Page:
The UC Berkeley iGEM Team of 2008 started the Clotho software project to provide a suite of software tools for synthetic biology. Since then, Clotho has evolved into a platform on which new software tools can be developed. Clotho as a platform factors out the common functionality that many software tools would provide, thus allowing new tools to be developed more quickly and making it easy to integrate new tools with existing tools. More importantly, anyone can now write a tool that will work seamlessly with other Clotho tools. In this regard, you can think of Clotho like the an iPhone. Anyone can write an App, and the platform facilitates its creation, distribution, and operation. The Clotho project has also expanded beyond the walls of UC Berkeley to include collaborators in the BIOFab, JBEI, Boston University, University of Washington, Autodesk, and the DIY community. Perhaps you’ll join the movement as well!

This summer, the 2010 Berkeley iGEM Team is proud to release Clotho 2.0 which completes Clotho’s transition to a community resource for open tool development based on a standardized API. Though the overall effort included the work of many folks outside the iGEM team, our iGEM group was responsible for developing the new internal architecture of Clotho and implementing its first set of Apps. Clotho 2.0 now features the robust Netbeans plugin platform App platform, a reworked framework for automating workflows framework for automating workflows, as well as a shift from dynamic data models to a static Clotho data model Clotho data model. Read more about these new features here on our wiki, or visit our new public website for more information and to download our wonderful tool!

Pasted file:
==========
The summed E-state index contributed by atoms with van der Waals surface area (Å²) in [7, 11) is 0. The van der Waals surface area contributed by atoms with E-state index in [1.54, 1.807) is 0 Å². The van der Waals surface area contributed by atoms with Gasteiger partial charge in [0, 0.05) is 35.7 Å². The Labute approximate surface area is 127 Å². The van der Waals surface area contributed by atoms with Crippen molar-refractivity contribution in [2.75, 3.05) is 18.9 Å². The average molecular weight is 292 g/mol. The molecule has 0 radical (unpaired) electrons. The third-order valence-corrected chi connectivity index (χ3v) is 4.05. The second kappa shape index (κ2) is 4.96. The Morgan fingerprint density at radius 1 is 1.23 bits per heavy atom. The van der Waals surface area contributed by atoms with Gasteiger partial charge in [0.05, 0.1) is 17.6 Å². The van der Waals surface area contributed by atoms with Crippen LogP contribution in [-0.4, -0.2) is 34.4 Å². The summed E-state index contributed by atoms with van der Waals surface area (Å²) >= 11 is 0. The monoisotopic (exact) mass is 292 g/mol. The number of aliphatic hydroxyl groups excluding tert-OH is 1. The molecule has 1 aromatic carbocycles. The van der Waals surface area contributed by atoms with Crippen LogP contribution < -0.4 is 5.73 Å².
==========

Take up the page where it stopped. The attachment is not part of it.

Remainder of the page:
App Platform

Clotho provides an App framework for the development of new tools. As illustrated by the picture below, Clotho Apps are built on top of the Clotho API, and are able to use functionality provided by this API. Clotho in turn uses functionality from other libraries below it. The App framework is built on the Netbeans Platform ((, which manages the App environment. This includes checking that all the dependencies of an App are satisfied before it is launched, managing all the files that may be necessary for a App to function correctly, as well as actually loading the executable code for each App into Clotho at runtime. The Hibernate library provides a structured interface to external databases and is discussed in more detail on the Data Model page.

High level schematic of the Clotho architecture. The Clotho API servers as a bridge between the more general frameworks and the Apps. This allows Clotho to provide an interface with domain specific functionality that tools made for synthetic biology can leverage.

Clotho classifies Apps into seven distinct categories: ClothoAlgorithm, ClothoConnection, ClothoFormat, ClothoGrammar, ClothoTool, ClothoViewer, and ClothoWidget. These categories are based on the different types of functionality a App can provide. For example, a ClothoConnection provides connections to a database, while a ClothoTool is a tool built on the Clotho platform. Apps are discovered and loaded dynamically when Clotho starts. For more information about how to write a App, what functionality the Clotho API provides, and to download Apps for your own use, visit the

Automated Workflows